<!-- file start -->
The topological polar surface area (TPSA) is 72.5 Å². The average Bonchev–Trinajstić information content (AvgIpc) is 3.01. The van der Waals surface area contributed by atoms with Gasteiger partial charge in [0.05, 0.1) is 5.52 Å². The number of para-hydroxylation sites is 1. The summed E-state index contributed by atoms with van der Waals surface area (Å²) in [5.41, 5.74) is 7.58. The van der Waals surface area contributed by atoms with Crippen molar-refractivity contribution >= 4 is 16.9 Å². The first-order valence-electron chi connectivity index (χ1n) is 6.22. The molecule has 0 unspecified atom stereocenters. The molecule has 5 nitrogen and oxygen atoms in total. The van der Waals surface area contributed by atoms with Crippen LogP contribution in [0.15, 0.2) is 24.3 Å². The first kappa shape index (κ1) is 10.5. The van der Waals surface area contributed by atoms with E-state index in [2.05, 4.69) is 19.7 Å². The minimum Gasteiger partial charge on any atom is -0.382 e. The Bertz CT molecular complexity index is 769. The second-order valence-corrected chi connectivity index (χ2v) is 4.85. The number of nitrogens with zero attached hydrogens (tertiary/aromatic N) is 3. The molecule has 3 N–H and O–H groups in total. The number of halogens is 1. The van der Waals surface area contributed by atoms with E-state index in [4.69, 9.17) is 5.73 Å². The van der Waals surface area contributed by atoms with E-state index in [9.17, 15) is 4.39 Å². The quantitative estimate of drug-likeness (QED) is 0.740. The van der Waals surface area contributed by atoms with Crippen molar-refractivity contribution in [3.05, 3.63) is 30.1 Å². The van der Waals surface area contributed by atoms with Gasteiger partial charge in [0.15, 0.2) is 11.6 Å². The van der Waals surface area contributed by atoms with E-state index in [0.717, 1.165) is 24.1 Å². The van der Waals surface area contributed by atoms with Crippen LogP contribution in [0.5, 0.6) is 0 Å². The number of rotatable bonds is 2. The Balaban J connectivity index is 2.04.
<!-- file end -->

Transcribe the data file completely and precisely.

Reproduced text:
The topological polar surface area (TPSA) is 72.5 Å². The average Bonchev–Trinajstić information content (AvgIpc) is 3.01. The van der Waals surface area contributed by atoms with Gasteiger partial charge in [0.05, 0.1) is 5.52 Å². The number of para-hydroxylation sites is 1. The summed E-state index contributed by atoms with van der Waals surface area (Å²) in [5.41, 5.74) is 7.58. The van der Waals surface area contributed by atoms with Crippen molar-refractivity contribution >= 4 is 16.9 Å². The first-order valence-electron chi connectivity index (χ1n) is 6.22. The molecule has 0 unspecified atom stereocenters. The molecule has 5 nitrogen and oxygen atoms in total. The van der Waals surface area contributed by atoms with Crippen LogP contribution in [0.15, 0.2) is 24.3 Å². The first kappa shape index (κ1) is 10.5. The van der Waals surface area contributed by atoms with E-state index in [2.05, 4.69) is 19.7 Å². The minimum Gasteiger partial charge on any atom is -0.382 e. The Bertz CT molecular complexity index is 769. The second-order valence-corrected chi connectivity index (χ2v) is 4.85. The number of nitrogens with zero attached hydrogens (tertiary/aromatic N) is 3. The molecule has 3 N–H and O–H groups in total. The number of halogens is 1. The van der Waals surface area contributed by atoms with E-state index in [4.69, 9.17) is 5.73 Å². The van der Waals surface area contributed by atoms with E-state index in [9.17, 15) is 4.39 Å². The quantitative estimate of drug-likeness (QED) is 0.740. The van der Waals surface area contributed by atoms with Crippen molar-refractivity contribution in [3.05, 3.63) is 30.1 Å². The van der Waals surface area contributed by atoms with Gasteiger partial charge in [0.15, 0.2) is 11.6 Å². The van der Waals surface area contributed by atoms with E-state index in [0.717, 1.165) is 24.1 Å². The van der Waals surface area contributed by atoms with Crippen LogP contribution in [0.5, 0.6) is 0 Å². The number of rotatable bonds is 2. The Balaban J connectivity index is 2.04.